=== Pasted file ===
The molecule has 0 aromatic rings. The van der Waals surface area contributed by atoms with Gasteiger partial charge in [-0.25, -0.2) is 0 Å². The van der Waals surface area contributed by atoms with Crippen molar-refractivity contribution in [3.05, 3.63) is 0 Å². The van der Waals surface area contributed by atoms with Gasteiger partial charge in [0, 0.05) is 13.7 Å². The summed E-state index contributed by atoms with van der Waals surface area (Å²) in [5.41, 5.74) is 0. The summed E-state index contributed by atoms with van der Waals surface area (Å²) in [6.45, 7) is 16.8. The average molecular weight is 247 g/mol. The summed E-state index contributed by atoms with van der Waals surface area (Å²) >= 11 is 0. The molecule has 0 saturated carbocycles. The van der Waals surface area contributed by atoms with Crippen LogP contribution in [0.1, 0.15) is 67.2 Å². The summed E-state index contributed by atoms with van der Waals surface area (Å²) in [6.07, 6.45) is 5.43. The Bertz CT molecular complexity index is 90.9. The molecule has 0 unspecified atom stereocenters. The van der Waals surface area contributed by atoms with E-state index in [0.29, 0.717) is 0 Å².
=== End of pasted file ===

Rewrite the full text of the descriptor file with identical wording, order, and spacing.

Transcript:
The molecule has 0 aromatic rings. The van der Waals surface area contributed by atoms with Gasteiger partial charge in [-0.25, -0.2) is 0 Å². The van der Waals surface area contributed by atoms with Crippen molar-refractivity contribution in [3.05, 3.63) is 0 Å². The van der Waals surface area contributed by atoms with Gasteiger partial charge in [0, 0.05) is 13.7 Å². The summed E-state index contributed by atoms with van der Waals surface area (Å²) in [5.41, 5.74) is 0. The summed E-state index contributed by atoms with van der Waals surface area (Å²) in [6.45, 7) is 16.8. The average molecular weight is 247 g/mol. The summed E-state index contributed by atoms with van der Waals surface area (Å²) >= 11 is 0. The molecule has 0 saturated carbocycles. The van der Waals surface area contributed by atoms with Crippen LogP contribution in [0.1, 0.15) is 67.2 Å². The summed E-state index contributed by atoms with van der Waals surface area (Å²) in [6.07, 6.45) is 5.43. The Bertz CT molecular complexity index is 90.9. The molecule has 0 unspecified atom stereocenters. The van der Waals surface area contributed by atoms with E-state index in [0.29, 0.717) is 0 Å².